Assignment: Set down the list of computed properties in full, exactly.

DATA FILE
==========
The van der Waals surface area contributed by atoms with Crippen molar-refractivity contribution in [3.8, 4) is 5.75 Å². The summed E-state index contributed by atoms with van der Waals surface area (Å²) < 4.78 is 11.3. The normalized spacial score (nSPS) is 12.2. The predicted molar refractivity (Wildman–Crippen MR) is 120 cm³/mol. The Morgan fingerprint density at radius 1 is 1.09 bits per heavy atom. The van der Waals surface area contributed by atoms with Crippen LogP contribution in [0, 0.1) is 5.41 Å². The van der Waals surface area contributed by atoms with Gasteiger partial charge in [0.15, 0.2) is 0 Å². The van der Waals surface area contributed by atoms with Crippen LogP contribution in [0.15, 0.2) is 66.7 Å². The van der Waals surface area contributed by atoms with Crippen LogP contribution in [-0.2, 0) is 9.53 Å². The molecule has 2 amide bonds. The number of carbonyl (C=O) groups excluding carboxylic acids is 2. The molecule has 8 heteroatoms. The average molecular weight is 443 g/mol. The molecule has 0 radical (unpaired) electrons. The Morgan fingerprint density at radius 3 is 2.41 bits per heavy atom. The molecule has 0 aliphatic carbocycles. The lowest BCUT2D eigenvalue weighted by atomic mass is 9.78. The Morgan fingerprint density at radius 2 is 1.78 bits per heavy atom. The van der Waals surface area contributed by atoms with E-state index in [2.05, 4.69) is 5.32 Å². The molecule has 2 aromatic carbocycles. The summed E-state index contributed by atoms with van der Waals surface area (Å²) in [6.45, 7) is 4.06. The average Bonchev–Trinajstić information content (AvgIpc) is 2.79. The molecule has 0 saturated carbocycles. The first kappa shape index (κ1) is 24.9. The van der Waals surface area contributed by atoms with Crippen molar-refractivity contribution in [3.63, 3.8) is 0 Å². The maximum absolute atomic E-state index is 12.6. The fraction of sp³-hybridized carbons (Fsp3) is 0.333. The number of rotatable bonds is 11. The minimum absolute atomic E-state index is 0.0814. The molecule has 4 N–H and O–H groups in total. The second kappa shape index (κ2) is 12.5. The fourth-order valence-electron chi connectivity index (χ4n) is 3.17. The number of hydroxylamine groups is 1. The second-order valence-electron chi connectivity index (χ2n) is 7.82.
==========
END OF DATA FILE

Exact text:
The van der Waals surface area contributed by atoms with Crippen molar-refractivity contribution in [3.8, 4) is 5.75 Å². The summed E-state index contributed by atoms with van der Waals surface area (Å²) < 4.78 is 11.3. The normalized spacial score (nSPS) is 12.2. The predicted molar refractivity (Wildman–Crippen MR) is 120 cm³/mol. The Morgan fingerprint density at radius 1 is 1.09 bits per heavy atom. The van der Waals surface area contributed by atoms with Crippen LogP contribution in [0, 0.1) is 5.41 Å². The van der Waals surface area contributed by atoms with Gasteiger partial charge in [0.15, 0.2) is 0 Å². The van der Waals surface area contributed by atoms with Crippen LogP contribution in [0.15, 0.2) is 66.7 Å². The van der Waals surface area contributed by atoms with Crippen LogP contribution in [-0.2, 0) is 9.53 Å². The molecule has 2 amide bonds. The number of carbonyl (C=O) groups excluding carboxylic acids is 2. The molecule has 8 heteroatoms. The average molecular weight is 443 g/mol. The molecule has 0 radical (unpaired) electrons. The Morgan fingerprint density at radius 3 is 2.41 bits per heavy atom. The molecule has 0 aliphatic carbocycles. The lowest BCUT2D eigenvalue weighted by atomic mass is 9.78. The Morgan fingerprint density at radius 2 is 1.78 bits per heavy atom. The van der Waals surface area contributed by atoms with E-state index in [2.05, 4.69) is 5.32 Å². The molecule has 2 aromatic carbocycles. The summed E-state index contributed by atoms with van der Waals surface area (Å²) in [6.45, 7) is 4.06. The average Bonchev–Trinajstić information content (AvgIpc) is 2.79. The molecule has 0 saturated carbocycles. The first kappa shape index (κ1) is 24.9. The van der Waals surface area contributed by atoms with Crippen molar-refractivity contribution in [3.63, 3.8) is 0 Å². The maximum absolute atomic E-state index is 12.6. The fraction of sp³-hybridized carbons (Fsp3) is 0.333. The number of rotatable bonds is 11. The minimum absolute atomic E-state index is 0.0814. The molecule has 4 N–H and O–H groups in total. The second kappa shape index (κ2) is 12.5. The fourth-order valence-electron chi connectivity index (χ4n) is 3.17. The number of hydroxylamine groups is 1. The second-order valence-electron chi connectivity index (χ2n) is 7.82.